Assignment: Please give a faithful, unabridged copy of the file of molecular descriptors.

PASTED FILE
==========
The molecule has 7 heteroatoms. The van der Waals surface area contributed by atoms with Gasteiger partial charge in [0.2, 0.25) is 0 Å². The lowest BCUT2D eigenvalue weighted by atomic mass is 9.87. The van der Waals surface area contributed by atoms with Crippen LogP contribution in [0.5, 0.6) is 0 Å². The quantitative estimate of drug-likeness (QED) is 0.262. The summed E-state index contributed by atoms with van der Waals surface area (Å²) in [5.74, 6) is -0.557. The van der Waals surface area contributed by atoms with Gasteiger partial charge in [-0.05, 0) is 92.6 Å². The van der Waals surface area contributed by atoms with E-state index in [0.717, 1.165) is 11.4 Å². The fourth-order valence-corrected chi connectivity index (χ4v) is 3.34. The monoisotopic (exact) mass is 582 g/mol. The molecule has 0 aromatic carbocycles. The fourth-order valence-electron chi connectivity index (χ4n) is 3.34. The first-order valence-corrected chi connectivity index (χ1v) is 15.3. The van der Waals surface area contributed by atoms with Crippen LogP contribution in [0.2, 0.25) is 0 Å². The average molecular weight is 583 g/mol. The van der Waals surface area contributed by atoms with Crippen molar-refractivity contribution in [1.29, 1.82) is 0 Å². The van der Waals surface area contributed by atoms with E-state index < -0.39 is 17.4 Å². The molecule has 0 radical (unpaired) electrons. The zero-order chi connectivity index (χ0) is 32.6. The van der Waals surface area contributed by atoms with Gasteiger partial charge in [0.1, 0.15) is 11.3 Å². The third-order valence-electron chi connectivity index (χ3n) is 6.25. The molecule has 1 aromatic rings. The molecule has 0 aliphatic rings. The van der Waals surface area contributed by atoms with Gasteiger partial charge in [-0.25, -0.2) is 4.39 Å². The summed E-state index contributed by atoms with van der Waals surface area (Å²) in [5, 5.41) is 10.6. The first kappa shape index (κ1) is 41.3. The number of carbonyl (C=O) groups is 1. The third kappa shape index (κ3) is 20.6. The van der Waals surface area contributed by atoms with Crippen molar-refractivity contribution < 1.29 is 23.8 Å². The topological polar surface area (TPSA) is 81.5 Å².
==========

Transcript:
The molecule has 7 heteroatoms. The van der Waals surface area contributed by atoms with Gasteiger partial charge in [0.2, 0.25) is 0 Å². The lowest BCUT2D eigenvalue weighted by atomic mass is 9.87. The van der Waals surface area contributed by atoms with Crippen LogP contribution in [0.5, 0.6) is 0 Å². The quantitative estimate of drug-likeness (QED) is 0.262. The summed E-state index contributed by atoms with van der Waals surface area (Å²) in [5.74, 6) is -0.557. The van der Waals surface area contributed by atoms with Gasteiger partial charge in [-0.05, 0) is 92.6 Å². The van der Waals surface area contributed by atoms with E-state index in [0.717, 1.165) is 11.4 Å². The fourth-order valence-corrected chi connectivity index (χ4v) is 3.34. The monoisotopic (exact) mass is 582 g/mol. The molecule has 0 aromatic carbocycles. The fourth-order valence-electron chi connectivity index (χ4n) is 3.34. The first-order valence-corrected chi connectivity index (χ1v) is 15.3. The van der Waals surface area contributed by atoms with Crippen LogP contribution in [0.2, 0.25) is 0 Å². The average molecular weight is 583 g/mol. The van der Waals surface area contributed by atoms with Crippen molar-refractivity contribution in [1.29, 1.82) is 0 Å². The van der Waals surface area contributed by atoms with E-state index < -0.39 is 17.4 Å². The molecule has 0 radical (unpaired) electrons. The zero-order chi connectivity index (χ0) is 32.6. The van der Waals surface area contributed by atoms with Gasteiger partial charge in [0.1, 0.15) is 11.3 Å². The third-order valence-electron chi connectivity index (χ3n) is 6.25. The molecule has 1 aromatic rings. The molecule has 0 aliphatic rings. The van der Waals surface area contributed by atoms with Gasteiger partial charge in [-0.25, -0.2) is 4.39 Å². The summed E-state index contributed by atoms with van der Waals surface area (Å²) in [5, 5.41) is 10.6. The first kappa shape index (κ1) is 41.3. The number of carbonyl (C=O) groups is 1. The third kappa shape index (κ3) is 20.6. The van der Waals surface area contributed by atoms with Crippen molar-refractivity contribution < 1.29 is 23.8 Å². The topological polar surface area (TPSA) is 81.5 Å².